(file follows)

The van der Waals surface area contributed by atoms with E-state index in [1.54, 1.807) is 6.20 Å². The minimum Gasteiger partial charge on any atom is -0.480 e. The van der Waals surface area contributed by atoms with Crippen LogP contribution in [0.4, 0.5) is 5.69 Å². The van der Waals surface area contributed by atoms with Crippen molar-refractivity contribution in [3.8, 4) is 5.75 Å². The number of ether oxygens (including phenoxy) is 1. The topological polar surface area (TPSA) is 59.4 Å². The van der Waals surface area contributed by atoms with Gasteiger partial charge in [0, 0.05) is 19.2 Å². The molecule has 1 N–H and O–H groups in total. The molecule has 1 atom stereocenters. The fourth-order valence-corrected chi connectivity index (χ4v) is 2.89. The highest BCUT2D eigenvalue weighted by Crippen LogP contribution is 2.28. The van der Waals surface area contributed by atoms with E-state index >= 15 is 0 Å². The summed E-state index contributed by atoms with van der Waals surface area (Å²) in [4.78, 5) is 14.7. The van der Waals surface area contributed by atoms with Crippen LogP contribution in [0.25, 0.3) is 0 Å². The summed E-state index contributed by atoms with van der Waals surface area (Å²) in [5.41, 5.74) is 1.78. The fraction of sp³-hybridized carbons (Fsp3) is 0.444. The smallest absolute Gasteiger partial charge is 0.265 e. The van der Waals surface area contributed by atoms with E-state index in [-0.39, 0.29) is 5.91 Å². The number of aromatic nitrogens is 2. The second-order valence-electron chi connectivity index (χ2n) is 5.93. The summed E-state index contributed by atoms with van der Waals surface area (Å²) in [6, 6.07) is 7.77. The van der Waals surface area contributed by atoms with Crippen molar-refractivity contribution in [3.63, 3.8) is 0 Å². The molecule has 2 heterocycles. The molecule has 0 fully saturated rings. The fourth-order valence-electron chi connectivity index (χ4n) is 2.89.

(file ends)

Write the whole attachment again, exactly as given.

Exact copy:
The van der Waals surface area contributed by atoms with E-state index in [1.54, 1.807) is 6.20 Å². The minimum Gasteiger partial charge on any atom is -0.480 e. The van der Waals surface area contributed by atoms with Crippen LogP contribution in [0.4, 0.5) is 5.69 Å². The van der Waals surface area contributed by atoms with Crippen molar-refractivity contribution in [3.8, 4) is 5.75 Å². The number of ether oxygens (including phenoxy) is 1. The topological polar surface area (TPSA) is 59.4 Å². The van der Waals surface area contributed by atoms with Gasteiger partial charge in [0, 0.05) is 19.2 Å². The molecule has 1 N–H and O–H groups in total. The molecule has 1 atom stereocenters. The fourth-order valence-corrected chi connectivity index (χ4v) is 2.89. The highest BCUT2D eigenvalue weighted by Crippen LogP contribution is 2.28. The van der Waals surface area contributed by atoms with E-state index >= 15 is 0 Å². The summed E-state index contributed by atoms with van der Waals surface area (Å²) in [4.78, 5) is 14.7. The van der Waals surface area contributed by atoms with Crippen LogP contribution in [0.25, 0.3) is 0 Å². The summed E-state index contributed by atoms with van der Waals surface area (Å²) in [5.41, 5.74) is 1.78. The fraction of sp³-hybridized carbons (Fsp3) is 0.444. The smallest absolute Gasteiger partial charge is 0.265 e. The van der Waals surface area contributed by atoms with E-state index in [-0.39, 0.29) is 5.91 Å². The number of aromatic nitrogens is 2. The second-order valence-electron chi connectivity index (χ2n) is 5.93. The summed E-state index contributed by atoms with van der Waals surface area (Å²) in [6, 6.07) is 7.77. The van der Waals surface area contributed by atoms with Crippen molar-refractivity contribution in [3.63, 3.8) is 0 Å². The molecule has 2 heterocycles. The molecule has 0 fully saturated rings. The fourth-order valence-electron chi connectivity index (χ4n) is 2.89.